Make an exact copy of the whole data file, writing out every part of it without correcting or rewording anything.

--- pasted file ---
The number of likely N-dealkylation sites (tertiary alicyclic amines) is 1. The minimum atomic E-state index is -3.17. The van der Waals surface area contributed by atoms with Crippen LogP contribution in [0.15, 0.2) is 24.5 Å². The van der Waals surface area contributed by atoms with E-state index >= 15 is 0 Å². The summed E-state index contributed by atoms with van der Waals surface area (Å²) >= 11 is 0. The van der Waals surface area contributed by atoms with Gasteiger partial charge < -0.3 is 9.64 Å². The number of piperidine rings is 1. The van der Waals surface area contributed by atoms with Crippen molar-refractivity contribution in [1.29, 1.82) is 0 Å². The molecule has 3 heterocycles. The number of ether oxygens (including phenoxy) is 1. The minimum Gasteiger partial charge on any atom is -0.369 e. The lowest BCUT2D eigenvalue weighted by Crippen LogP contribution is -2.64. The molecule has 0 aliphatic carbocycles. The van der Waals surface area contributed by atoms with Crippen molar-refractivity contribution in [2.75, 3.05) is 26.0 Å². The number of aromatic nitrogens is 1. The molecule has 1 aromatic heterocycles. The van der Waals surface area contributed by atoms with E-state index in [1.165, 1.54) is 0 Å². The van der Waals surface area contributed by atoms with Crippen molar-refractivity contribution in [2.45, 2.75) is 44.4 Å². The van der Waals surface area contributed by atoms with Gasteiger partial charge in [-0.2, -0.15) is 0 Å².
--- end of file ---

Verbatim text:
The number of likely N-dealkylation sites (tertiary alicyclic amines) is 1. The minimum atomic E-state index is -3.17. The van der Waals surface area contributed by atoms with Crippen LogP contribution in [0.15, 0.2) is 24.5 Å². The van der Waals surface area contributed by atoms with E-state index >= 15 is 0 Å². The summed E-state index contributed by atoms with van der Waals surface area (Å²) >= 11 is 0. The van der Waals surface area contributed by atoms with Gasteiger partial charge < -0.3 is 9.64 Å². The number of piperidine rings is 1. The van der Waals surface area contributed by atoms with Crippen molar-refractivity contribution in [1.29, 1.82) is 0 Å². The molecule has 3 heterocycles. The number of ether oxygens (including phenoxy) is 1. The minimum Gasteiger partial charge on any atom is -0.369 e. The lowest BCUT2D eigenvalue weighted by Crippen LogP contribution is -2.64. The molecule has 0 aliphatic carbocycles. The van der Waals surface area contributed by atoms with Crippen molar-refractivity contribution in [2.75, 3.05) is 26.0 Å². The number of aromatic nitrogens is 1. The molecule has 1 aromatic heterocycles. The van der Waals surface area contributed by atoms with E-state index in [1.165, 1.54) is 0 Å². The van der Waals surface area contributed by atoms with Crippen molar-refractivity contribution in [2.45, 2.75) is 44.4 Å². The van der Waals surface area contributed by atoms with Gasteiger partial charge in [-0.2, -0.15) is 0 Å².